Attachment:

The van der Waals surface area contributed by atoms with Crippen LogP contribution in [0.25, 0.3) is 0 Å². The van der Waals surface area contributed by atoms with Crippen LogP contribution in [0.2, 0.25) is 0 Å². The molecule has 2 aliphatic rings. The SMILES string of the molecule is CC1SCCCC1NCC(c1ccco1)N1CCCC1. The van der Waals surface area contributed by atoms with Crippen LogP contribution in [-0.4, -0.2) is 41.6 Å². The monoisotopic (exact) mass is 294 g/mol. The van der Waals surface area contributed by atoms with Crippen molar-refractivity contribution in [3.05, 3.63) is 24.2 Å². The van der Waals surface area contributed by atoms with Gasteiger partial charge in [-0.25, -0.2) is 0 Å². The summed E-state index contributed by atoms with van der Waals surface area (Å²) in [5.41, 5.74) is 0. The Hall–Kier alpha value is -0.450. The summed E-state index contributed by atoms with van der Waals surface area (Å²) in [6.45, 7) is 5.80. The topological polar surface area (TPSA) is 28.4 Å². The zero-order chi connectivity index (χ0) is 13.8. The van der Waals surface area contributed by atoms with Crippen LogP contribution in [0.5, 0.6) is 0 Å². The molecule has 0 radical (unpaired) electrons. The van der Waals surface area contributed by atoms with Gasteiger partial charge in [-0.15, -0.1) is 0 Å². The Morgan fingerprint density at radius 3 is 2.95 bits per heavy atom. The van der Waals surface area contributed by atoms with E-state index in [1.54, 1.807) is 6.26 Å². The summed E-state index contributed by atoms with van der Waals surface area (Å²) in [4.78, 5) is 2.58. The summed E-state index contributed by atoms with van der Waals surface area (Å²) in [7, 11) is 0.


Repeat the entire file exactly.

The van der Waals surface area contributed by atoms with Crippen LogP contribution in [0.25, 0.3) is 0 Å². The van der Waals surface area contributed by atoms with Crippen LogP contribution in [0.2, 0.25) is 0 Å². The molecule has 2 aliphatic rings. The SMILES string of the molecule is CC1SCCCC1NCC(c1ccco1)N1CCCC1. The van der Waals surface area contributed by atoms with Crippen LogP contribution in [-0.4, -0.2) is 41.6 Å². The monoisotopic (exact) mass is 294 g/mol. The van der Waals surface area contributed by atoms with Crippen molar-refractivity contribution in [3.05, 3.63) is 24.2 Å². The van der Waals surface area contributed by atoms with Gasteiger partial charge in [-0.25, -0.2) is 0 Å². The summed E-state index contributed by atoms with van der Waals surface area (Å²) in [5.41, 5.74) is 0. The Hall–Kier alpha value is -0.450. The summed E-state index contributed by atoms with van der Waals surface area (Å²) in [6.45, 7) is 5.80. The topological polar surface area (TPSA) is 28.4 Å². The zero-order chi connectivity index (χ0) is 13.8. The van der Waals surface area contributed by atoms with Crippen LogP contribution in [0.5, 0.6) is 0 Å². The molecule has 0 radical (unpaired) electrons. The van der Waals surface area contributed by atoms with Gasteiger partial charge in [-0.15, -0.1) is 0 Å². The Morgan fingerprint density at radius 3 is 2.95 bits per heavy atom. The van der Waals surface area contributed by atoms with E-state index in [1.54, 1.807) is 6.26 Å². The summed E-state index contributed by atoms with van der Waals surface area (Å²) in [4.78, 5) is 2.58. The summed E-state index contributed by atoms with van der Waals surface area (Å²) in [7, 11) is 0.